Canadian Forest Service Publications

Contribution of northern forests to the global C cycle: Canada as a case study. 1993. Kurz, W.A.; Apps, M.J. Water, Air and Soil Pollution 70: 163-176.

Year: 1993

Issued by: Northern Forestry Centre

Catalog ID: 11247

Language: English

Availability: Order paper copy (free), PDF (request by e-mail)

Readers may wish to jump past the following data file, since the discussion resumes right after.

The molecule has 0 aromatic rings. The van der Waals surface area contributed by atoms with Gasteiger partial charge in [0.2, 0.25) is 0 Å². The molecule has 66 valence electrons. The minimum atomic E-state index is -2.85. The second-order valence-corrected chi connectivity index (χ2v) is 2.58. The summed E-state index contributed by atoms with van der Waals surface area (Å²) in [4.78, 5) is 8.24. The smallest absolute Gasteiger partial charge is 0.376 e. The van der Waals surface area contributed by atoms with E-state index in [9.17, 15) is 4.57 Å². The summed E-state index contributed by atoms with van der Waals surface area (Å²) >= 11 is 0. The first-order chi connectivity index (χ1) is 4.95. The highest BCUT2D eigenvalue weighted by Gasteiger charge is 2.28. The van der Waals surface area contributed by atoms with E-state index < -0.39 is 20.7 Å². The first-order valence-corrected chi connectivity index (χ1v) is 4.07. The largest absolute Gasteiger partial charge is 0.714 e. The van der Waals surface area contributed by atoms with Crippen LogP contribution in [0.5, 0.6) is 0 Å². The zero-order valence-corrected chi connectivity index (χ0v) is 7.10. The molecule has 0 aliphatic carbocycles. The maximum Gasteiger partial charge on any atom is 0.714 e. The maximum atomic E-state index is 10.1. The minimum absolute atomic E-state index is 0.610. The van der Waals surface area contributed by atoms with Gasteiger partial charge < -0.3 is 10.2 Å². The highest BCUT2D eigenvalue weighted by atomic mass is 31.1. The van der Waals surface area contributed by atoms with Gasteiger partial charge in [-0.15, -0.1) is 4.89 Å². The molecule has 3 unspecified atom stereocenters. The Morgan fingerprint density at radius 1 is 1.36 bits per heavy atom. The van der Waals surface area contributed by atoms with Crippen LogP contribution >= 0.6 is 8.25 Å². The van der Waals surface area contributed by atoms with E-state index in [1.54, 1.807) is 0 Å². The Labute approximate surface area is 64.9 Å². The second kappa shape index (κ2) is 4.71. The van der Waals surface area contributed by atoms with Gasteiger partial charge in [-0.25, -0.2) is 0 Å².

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Boreal forests are exposed to periodic stand-replacing disturbances such as wildfire. Unchanging disturbance regimes in unmanaged forests result in an age-class structure in which the proportion of forest area is largest in the youngest age class and decreases exponentially in older age classes. The current (ca. 1970) age-class structure of Canadian forests contains a much smaller proportion of the forest area in each of the two youngest 20-yr age classes than in each of the next three age classes (i.e., the 40 to 99-yr age-classes). We hypothesize that more intensive disturbance regimes in the late 19th and early 20th centuries, compared to disturbances in the period 1920 to 1969, have resulted in this unusual age-class structure. The reduction in disturbance regimes has resulted in an increase of the average forest age and therefore an increase in total forest biomass carbon (C). This C sink is obtained without altering age-dependent growth or decomposition rates. If the average forest age of Canadian forests continues to increase, additional C sequestration of forests, (i.e., the C sink strength) will diminish. This result of a C sink in Canadian forest ecosystems is supported by more detailed C budget calculations for the year 1986.